The Bismarck (N.D.) Park Board is debating whether to rename Bismarck Municipal Ballpark, the city’s home to baseball since 1921, after the legendary Satchel Paige. The story behind the request is a fascinating chapter in baseball.
Leroy Robert “Satchel” Paige, one of the greatest pitchers in baseball history, had quite the storied career: the greatest pitcher in Negro Leagues history, an MLB All-Star in his forties and the first Negro Leagues pitcher to enter the National Baseball Hall of Fame, elected in 1971.
Paige certainly did things his own way, frequently clashing with owners and front-office staff over things like money, schedules and behavior. Larry Tye’s Satchel: The Life and Times of an American Legend is an excellent accounting of his life, which includes accounts of his many clashes over money.
One such clash came in 1933, when Paige, then with the Crawfords, felt Gus Greenlee was underpaying him; he walked away from the Negro Leagues to play for an integrated semi-pro team in Bismarck, N.D., for $400 and and the use of a late-model car. The team was organized by local car dealer Neil Churchill (hence the car); it’s sometimes referred to as the Bismarck Churchills, but that name was not used during the team’s existence. That stint lasted only a month, and afterwards Paige returned to the Crawfords to finish out the season.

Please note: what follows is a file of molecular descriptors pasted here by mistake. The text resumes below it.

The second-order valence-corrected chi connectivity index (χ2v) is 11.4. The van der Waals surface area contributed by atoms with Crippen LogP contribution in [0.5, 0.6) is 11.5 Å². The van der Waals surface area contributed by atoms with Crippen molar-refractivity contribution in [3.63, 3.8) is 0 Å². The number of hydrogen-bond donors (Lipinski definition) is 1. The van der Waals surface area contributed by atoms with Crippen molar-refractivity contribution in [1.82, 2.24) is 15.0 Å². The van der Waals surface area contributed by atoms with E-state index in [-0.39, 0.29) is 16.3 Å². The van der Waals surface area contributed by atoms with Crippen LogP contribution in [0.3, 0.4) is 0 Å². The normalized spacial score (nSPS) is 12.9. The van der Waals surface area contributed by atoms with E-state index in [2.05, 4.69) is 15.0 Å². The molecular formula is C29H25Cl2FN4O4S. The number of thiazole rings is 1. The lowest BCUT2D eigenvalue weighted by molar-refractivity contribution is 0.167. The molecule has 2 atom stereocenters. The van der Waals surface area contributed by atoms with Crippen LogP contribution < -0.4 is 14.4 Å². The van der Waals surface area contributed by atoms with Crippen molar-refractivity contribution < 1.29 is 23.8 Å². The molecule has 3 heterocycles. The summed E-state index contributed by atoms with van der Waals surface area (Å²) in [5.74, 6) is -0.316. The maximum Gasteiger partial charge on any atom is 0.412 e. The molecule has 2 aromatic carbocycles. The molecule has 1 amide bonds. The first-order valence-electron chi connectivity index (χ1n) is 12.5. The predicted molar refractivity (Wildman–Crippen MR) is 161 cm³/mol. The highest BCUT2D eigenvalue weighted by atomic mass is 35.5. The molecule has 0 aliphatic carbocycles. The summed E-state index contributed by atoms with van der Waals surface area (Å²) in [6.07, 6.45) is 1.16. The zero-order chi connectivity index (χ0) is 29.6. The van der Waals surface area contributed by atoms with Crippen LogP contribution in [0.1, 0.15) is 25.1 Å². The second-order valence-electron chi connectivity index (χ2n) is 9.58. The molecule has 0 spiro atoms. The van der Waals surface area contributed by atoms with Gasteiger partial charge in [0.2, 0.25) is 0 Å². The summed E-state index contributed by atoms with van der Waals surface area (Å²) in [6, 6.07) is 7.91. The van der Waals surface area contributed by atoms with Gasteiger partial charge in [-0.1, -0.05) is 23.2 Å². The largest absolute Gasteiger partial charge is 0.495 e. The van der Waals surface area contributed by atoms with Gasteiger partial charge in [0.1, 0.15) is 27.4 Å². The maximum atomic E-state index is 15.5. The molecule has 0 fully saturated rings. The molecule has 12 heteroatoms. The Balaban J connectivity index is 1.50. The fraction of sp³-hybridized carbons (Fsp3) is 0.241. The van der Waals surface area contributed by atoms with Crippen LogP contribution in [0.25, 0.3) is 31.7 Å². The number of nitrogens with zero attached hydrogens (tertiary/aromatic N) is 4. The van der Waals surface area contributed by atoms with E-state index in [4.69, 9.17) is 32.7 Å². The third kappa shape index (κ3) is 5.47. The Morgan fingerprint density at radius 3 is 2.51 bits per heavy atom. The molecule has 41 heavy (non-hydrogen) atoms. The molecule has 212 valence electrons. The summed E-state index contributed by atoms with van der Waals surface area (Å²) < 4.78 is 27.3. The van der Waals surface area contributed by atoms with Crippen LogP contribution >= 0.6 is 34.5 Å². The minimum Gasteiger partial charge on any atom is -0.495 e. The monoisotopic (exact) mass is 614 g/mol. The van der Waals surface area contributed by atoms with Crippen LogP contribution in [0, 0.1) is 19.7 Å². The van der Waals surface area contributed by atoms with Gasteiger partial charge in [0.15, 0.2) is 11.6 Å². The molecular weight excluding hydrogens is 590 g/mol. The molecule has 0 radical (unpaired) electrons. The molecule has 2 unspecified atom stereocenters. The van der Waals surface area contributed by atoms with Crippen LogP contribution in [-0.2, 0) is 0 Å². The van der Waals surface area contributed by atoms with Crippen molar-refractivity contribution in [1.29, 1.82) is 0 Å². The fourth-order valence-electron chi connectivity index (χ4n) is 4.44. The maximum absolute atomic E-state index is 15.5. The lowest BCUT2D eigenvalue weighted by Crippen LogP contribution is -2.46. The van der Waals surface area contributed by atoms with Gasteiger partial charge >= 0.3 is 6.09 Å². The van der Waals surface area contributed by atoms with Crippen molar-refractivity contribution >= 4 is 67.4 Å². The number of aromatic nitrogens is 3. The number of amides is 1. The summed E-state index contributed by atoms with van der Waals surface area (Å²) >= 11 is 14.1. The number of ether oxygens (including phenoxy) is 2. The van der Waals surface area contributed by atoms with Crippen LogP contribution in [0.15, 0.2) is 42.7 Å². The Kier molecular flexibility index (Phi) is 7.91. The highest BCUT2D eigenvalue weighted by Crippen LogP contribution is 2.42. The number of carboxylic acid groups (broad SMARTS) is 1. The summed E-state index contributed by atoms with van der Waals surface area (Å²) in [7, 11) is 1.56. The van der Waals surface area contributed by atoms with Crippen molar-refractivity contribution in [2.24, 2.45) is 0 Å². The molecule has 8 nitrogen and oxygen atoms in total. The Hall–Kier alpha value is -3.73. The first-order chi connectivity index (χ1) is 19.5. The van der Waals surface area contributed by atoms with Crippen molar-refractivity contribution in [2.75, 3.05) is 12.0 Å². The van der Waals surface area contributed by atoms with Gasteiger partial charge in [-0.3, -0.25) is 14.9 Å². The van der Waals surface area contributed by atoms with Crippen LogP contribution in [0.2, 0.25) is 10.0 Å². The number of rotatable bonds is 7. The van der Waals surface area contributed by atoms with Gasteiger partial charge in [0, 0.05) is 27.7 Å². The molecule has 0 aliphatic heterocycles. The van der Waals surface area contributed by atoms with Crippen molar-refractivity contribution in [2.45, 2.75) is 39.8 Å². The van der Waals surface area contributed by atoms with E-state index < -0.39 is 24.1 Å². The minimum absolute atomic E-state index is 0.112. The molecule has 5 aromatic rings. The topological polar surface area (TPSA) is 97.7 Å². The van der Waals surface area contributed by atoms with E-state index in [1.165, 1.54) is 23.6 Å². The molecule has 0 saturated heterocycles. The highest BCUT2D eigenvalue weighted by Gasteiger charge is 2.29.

In 1935, the same situation arose: Greenlee refused to raise Paige’s pay past $250 a month, so Paige returned to Bismarck under the same pay rate as before. Paige had one of the best years of his career — he went 29–2 with 321 strikeouts and issued only 16 walks — on an integrated team that included Negro Leagues stars like “Double Duty” Radcliffe. The Bismarck team was invited by Hap Dumont to play in the inaugural National Baseball Congress at Wichita’s Lawrence-Dumont Stadium, and the Paige-led Bismarck team won the crown and the $7,000 purse. (Most, but not all of the team is shown in the photo above.)
Bismarck wasn’t the only North Dakota town to bring in Negro Leagues talent; so did Jamestown, where a ballpark from the era, Jack Brown Stadium, still stands. The National Baseball Congress is still going on strong, while Lawrence-Dumont Stadium is home to the Wichita Wingnuts (independent; American Association).
The Bismarck Park Board is considering whether to rename Muncipal Ballpark in honor of Paige. The board is formulating a long-term plan for the facility and looking at other improvements; the request will be considered as part of those improvements, though a naming-rights deal might be part of that future as well.
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